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A Job Too Illegit to Quit

By Desson Howe
Washington Post Staff Writer
Friday, October 27, 2000

   


    'The Yards' Joaquin Phoenix is a buddy who betrays Mark Wahlberg in "The Yards." (Miramax Films)
I hate to rain on director James Gray's impressive parade, but "The Yards" is a great director's losing battle against a goofy script.

All the atmospheric promise in the world can't stop this city hall saga about back-stabbing (figurative and literal) politics in Queens, from spiraling rapidly downward into silly melodrama.

Perhaps you've seen "Little Odessa," Gray's wonderfully dark film set in the Russian community in Brighton Beach. There's a definite, stylistic continuity to both films: the silences between words, the looks between characters, the behavior of the people involved. Gray's so careful with these moments – the human texture, if you will – there's an enrapt allure about everything.

But the difference is, "Little Odessa" has a good story. "The Yards," starring Mark Wahlberg, Joaquin Phoenix, Charlize Theron and James Caan, tries and fails to download the classic likes of "The Godfather" (even the music sounds like Nino Rota) and those tough Warner Bros. movies starring Jimmy Cagney.

Gray and co-writer Matt Reeves have created what feels like an extended TV pilot, rather than a high-class gangster picture. Gray's assured hand and some strong performances are the only reasons we keep watching.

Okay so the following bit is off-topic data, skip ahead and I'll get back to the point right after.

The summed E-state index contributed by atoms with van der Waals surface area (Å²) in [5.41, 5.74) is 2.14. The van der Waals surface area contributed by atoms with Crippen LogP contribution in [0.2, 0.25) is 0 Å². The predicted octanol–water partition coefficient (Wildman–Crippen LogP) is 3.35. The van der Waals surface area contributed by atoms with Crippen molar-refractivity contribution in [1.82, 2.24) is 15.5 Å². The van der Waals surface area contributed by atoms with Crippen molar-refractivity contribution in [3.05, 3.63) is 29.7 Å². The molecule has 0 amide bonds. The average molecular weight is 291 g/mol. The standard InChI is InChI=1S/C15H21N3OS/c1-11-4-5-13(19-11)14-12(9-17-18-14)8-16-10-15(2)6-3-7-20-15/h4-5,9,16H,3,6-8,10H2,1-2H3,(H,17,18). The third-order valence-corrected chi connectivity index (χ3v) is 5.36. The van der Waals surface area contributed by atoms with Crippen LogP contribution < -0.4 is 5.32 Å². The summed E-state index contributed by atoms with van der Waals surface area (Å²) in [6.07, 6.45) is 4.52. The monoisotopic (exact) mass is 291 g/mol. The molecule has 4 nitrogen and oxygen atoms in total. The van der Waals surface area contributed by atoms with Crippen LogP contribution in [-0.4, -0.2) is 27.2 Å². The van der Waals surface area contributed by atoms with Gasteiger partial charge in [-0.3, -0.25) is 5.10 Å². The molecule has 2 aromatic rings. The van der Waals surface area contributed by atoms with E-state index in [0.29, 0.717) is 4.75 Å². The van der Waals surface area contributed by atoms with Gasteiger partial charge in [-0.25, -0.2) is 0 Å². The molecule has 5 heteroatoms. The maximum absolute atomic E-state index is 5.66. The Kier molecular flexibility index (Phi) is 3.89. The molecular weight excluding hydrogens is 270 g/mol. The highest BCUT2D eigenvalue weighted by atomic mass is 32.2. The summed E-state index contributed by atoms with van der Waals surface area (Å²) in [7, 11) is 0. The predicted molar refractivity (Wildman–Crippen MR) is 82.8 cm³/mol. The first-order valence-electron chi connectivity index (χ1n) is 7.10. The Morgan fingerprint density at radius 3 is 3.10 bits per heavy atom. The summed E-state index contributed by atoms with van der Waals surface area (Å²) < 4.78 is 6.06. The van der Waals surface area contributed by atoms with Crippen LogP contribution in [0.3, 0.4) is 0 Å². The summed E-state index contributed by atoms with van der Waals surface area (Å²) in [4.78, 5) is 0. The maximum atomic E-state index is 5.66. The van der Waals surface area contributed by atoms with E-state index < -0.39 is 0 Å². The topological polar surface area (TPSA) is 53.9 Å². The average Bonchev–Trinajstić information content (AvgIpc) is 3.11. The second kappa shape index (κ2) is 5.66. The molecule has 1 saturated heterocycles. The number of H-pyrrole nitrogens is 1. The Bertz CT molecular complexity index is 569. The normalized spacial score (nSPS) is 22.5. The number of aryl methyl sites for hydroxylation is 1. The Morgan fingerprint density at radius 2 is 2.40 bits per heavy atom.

After 16 months of jail time (taking the fall for some friends), Leo Handler (Mark Wahlberg) is warmly welcomed by his friends and family, including his mother, Val (Ellen Burstyn), his Uncle Frank (Caan), his best pal Willie Gutierrez (Phoenix) and Willie's girlfriend Erica (Theron).

Leo's determined to get back on the straight and narrow. But Willie derails that plan by setting up Leo with a commuter train repair company, run by Frank. Willie promises Leo that the company's legit. But it's clear – although, apparently not to Leo – this enterprise isn't exactly above board.

How clear? When Leo visits Frank for his first interview, for instance, Leo notices the well-tailored borough president, Arthur Mydanick (Steve Lawrence), doing that "Godfather" double-handshake thing with everyone, then disappearing quickly. He also catches Willie surreptitiously handing off a fat wad of bills to a shady customer.

Uh, Leo. Can you spell "trouble"? Not long after signing on, Leo gets into unexpected trouble in the yards. Suddenly he's on the run, deserted by his friends and unable to make contact with his family. He's also drawn to Erica, which portends a conflict with Willie.

But the less said about the story the better. The enjoyable stuff occurs, basically, when the movie gives downtime to its characters.

Caan's awfully enjoyable as Frank, even though he seems to have stepped directly out of "The Godfather." But he's more pleasure around the dinner table than out in the bad, ugly city. And it's more pleasurable to watch Leo bonding with his mother (a Cagney relationship there), than see him on the run, breathing heavily and ducking into dark alleys.

Speaking of downtime, there are some highly watchable scenes between Val and her sister, Kitty (Faye Dunaway), both of them fascinating characters for whom still waters clearly run deep. Burstyn and Dunaway are so bright and interesting as actors, it's disappointing to see them relegated to second-string roles. Really, why follow Phoenix's hyper antics when the good stuff is happening back in the kitchen? Which leads me to this unfortunate conclusion: If only Leo hadn't taken this job, we'd have a much better movie on our hands.

"The Yards" (R, 105 minutes) – Contains violence, obscenity and nudity.

 

Copyright 2000 The Washington Post Company


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